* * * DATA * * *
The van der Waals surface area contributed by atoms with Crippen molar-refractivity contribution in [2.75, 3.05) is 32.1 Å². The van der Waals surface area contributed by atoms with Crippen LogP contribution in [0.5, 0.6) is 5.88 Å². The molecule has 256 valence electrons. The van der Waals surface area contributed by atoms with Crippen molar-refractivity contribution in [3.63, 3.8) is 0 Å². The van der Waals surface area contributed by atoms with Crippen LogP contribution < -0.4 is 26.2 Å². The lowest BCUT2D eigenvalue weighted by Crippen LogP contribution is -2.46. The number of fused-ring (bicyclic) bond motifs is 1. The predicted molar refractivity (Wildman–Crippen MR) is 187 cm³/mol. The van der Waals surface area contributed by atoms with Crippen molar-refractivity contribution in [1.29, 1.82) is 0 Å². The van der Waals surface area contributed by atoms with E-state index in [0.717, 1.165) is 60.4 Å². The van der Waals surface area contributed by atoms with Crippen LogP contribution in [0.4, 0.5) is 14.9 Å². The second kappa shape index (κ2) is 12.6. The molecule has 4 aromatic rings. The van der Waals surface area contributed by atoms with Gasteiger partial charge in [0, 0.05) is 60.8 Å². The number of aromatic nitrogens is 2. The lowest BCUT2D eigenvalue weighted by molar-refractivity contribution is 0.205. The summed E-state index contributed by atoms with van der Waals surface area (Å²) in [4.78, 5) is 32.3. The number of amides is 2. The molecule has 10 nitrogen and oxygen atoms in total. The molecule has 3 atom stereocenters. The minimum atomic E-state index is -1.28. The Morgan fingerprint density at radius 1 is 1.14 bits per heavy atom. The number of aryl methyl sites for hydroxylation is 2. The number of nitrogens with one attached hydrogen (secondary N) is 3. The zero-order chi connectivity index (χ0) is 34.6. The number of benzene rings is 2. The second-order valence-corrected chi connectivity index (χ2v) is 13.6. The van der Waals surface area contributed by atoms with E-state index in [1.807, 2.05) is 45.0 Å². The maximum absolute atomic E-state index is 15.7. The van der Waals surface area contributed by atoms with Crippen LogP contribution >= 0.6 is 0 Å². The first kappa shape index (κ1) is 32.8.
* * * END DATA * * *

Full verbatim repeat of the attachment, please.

The van der Waals surface area contributed by atoms with Crippen molar-refractivity contribution in [2.75, 3.05) is 32.1 Å². The van der Waals surface area contributed by atoms with Crippen LogP contribution in [0.5, 0.6) is 5.88 Å². The molecule has 256 valence electrons. The van der Waals surface area contributed by atoms with Crippen molar-refractivity contribution in [3.63, 3.8) is 0 Å². The van der Waals surface area contributed by atoms with Crippen LogP contribution < -0.4 is 26.2 Å². The lowest BCUT2D eigenvalue weighted by Crippen LogP contribution is -2.46. The number of fused-ring (bicyclic) bond motifs is 1. The predicted molar refractivity (Wildman–Crippen MR) is 187 cm³/mol. The van der Waals surface area contributed by atoms with Crippen molar-refractivity contribution in [1.29, 1.82) is 0 Å². The van der Waals surface area contributed by atoms with E-state index in [0.717, 1.165) is 60.4 Å². The van der Waals surface area contributed by atoms with Crippen LogP contribution in [0.4, 0.5) is 14.9 Å². The second kappa shape index (κ2) is 12.6. The molecule has 4 aromatic rings. The van der Waals surface area contributed by atoms with Gasteiger partial charge in [0, 0.05) is 60.8 Å². The number of aromatic nitrogens is 2. The lowest BCUT2D eigenvalue weighted by molar-refractivity contribution is 0.205. The summed E-state index contributed by atoms with van der Waals surface area (Å²) in [4.78, 5) is 32.3. The number of amides is 2. The molecule has 10 nitrogen and oxygen atoms in total. The molecule has 3 atom stereocenters. The minimum atomic E-state index is -1.28. The Morgan fingerprint density at radius 1 is 1.14 bits per heavy atom. The number of aryl methyl sites for hydroxylation is 2. The number of nitrogens with one attached hydrogen (secondary N) is 3. The zero-order chi connectivity index (χ0) is 34.6. The number of benzene rings is 2. The second-order valence-corrected chi connectivity index (χ2v) is 13.6. The van der Waals surface area contributed by atoms with E-state index in [1.807, 2.05) is 45.0 Å². The maximum absolute atomic E-state index is 15.7. The van der Waals surface area contributed by atoms with Crippen LogP contribution >= 0.6 is 0 Å². The first kappa shape index (κ1) is 32.8.